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Timely travel ban helped early adopters curb Covid-19 mortality rate: Study

Prashasti Awasthi Mumbai | Updated on October 19, 2020 Published on October 19, 2020

The international arrivals area of Logan Airport in Boston   -  NYT

Necessary self-isolation for incoming travellers more effective than entry bans; maybe because entry bans include exceptions for citizens, permanent residents

Researcher Ruud Koopmans carried out a study to examine the role of international travel flow when the coronavirus was in its initial stage of spread., Feb. 2, 2017. Much of the criticism of the executive order banning visas from certain countries signed by President Donald Trump has focused on foreigners prevented from entering the country, but a court filing in the legal battle over the travel ban reveals a far broader impact, imperiling the residency status of tens of thousands of immigrants already living in the U.S. (M. Scott Brauer/The New York Times)

Koopmans stated in his study that until mid-March 2020, the World Health Organization (WHO), European Union (EU) and German authorities were convinced that closing borders could not contain the virus.

Koopmans argued: “This belief was fatally mistaken. Travel restrictions should be given much greater weight. This holds true for containing the upcoming waves of the Covid-19 pandemic as well as similar pandemics in the future.”

The study was published as a WZB Discussion Paper and the journal EurekAlert!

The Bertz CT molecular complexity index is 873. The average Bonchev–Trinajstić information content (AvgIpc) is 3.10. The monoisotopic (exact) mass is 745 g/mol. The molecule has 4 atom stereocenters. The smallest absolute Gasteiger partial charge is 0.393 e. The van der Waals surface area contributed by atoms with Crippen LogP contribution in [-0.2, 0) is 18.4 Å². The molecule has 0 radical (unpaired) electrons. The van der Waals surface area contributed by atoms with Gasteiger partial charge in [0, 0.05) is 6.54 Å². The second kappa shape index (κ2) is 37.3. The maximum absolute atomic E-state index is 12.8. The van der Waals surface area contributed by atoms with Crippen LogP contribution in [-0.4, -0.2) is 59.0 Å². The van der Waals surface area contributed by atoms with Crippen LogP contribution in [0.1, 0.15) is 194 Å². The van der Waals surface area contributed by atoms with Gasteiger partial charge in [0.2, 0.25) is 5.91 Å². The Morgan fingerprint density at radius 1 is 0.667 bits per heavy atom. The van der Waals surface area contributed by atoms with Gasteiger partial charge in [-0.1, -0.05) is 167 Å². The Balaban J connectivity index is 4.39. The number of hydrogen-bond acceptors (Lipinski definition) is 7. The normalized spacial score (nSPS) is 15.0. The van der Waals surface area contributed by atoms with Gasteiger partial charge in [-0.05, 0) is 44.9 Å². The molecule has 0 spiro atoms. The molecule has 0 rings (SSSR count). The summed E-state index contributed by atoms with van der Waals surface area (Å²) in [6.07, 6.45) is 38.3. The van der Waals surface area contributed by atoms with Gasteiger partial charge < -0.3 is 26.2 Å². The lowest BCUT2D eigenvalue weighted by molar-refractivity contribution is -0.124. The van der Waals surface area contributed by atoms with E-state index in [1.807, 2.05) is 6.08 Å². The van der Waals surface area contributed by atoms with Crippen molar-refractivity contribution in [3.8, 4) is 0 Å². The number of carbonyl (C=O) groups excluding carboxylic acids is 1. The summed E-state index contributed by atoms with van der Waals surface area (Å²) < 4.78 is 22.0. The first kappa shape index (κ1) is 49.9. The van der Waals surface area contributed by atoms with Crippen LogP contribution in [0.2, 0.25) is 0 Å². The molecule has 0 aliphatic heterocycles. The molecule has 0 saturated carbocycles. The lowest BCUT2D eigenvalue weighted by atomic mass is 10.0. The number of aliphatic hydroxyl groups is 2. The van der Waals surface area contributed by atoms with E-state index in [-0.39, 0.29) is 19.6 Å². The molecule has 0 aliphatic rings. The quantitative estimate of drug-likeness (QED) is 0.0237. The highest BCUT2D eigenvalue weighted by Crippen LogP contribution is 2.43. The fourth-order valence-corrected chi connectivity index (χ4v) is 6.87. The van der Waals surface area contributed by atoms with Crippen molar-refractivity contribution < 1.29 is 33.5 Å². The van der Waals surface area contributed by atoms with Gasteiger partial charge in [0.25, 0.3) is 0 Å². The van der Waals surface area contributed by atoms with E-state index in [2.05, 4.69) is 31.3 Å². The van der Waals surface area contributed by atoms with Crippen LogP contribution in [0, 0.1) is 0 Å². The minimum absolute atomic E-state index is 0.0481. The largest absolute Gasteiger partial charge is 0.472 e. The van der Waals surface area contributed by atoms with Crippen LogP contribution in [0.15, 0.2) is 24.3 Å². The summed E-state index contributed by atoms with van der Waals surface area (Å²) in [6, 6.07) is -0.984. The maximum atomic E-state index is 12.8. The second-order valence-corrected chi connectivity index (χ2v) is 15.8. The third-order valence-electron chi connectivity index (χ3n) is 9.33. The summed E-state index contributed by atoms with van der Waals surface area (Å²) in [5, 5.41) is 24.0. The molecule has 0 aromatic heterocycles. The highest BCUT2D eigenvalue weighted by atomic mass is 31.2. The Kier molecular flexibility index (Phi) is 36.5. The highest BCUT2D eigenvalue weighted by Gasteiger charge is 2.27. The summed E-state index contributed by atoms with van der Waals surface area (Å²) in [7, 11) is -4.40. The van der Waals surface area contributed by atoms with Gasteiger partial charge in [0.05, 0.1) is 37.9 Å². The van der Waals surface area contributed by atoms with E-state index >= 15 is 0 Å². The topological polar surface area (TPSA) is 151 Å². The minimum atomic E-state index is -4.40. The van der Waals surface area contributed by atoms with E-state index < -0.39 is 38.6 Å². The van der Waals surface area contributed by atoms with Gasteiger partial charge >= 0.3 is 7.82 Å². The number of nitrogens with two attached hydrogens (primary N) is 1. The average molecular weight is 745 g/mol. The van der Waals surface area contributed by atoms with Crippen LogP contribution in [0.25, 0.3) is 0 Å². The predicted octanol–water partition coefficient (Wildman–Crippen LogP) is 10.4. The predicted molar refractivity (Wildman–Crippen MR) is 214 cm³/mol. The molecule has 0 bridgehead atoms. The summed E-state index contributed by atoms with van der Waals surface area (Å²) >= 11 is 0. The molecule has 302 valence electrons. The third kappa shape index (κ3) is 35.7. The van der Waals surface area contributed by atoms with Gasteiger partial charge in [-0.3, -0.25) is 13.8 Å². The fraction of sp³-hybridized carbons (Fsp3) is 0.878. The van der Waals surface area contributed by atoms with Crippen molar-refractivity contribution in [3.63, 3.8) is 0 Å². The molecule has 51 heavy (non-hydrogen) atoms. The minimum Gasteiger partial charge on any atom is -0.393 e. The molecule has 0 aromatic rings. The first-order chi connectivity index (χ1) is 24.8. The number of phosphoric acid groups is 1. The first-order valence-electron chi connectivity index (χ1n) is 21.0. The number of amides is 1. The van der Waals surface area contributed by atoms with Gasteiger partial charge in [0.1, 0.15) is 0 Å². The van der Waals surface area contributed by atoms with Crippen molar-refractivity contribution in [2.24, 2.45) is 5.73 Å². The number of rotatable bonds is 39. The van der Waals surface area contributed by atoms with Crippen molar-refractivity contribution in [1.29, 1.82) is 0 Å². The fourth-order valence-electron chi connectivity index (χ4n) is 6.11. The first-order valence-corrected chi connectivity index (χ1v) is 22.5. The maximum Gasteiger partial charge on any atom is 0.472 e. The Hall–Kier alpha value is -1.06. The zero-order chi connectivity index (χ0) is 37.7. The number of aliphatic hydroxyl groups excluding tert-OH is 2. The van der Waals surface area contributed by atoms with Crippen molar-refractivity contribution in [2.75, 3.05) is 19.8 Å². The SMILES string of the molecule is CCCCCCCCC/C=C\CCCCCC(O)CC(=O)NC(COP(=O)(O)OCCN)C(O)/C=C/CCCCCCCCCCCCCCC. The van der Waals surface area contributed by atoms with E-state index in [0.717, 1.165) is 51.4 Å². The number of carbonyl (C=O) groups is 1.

Also read: Europe losing the fight to keep economy open as virus spreads

The study found that countries that are heavily exposed to international travel and tourism, including France, Italy, and the United States, recorded significantly higher numbers of coronavirus-related deaths, while death rates in countries where tourism happens at a marginal level, including island states, the death rate remained comparatively low.

Koopmans believes that international travel played a key role in spreading the virus.

His study noted that sooner such travel restriction measures were implemented, the greater was their limiting effect on mortality.

Most importantly, travel restrictions were needed to be implemented before the local transmission spiralled out of control.

Countries that put travel restrictions in place in early March reported mortality rates that was 62 per cent lower than the countries that did not.

The early adopters of travel restrictions with low fatality rates include Australia, Israel, and the Czech Republic.

Germany, which introduced its first travel restrictions on March 16, belongs to the late-adopter group. Countries, including Great Britain, France, or Brazil responded much later.

Furthermore, the study revealed that the guidelines in the travel restrictions also played an important role. Necessary self-isolation for incoming travellers was more effective than entry bans. A plausible explanation is that entry bans often include exceptions for both citizens and permanent residents.

The study further noted that targeted travel restrictions (entry bans and mandatory quarantines for travellers from China or Italy) were more effective than restrictions targeted against all foreign countries.

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Published on October 19, 2020
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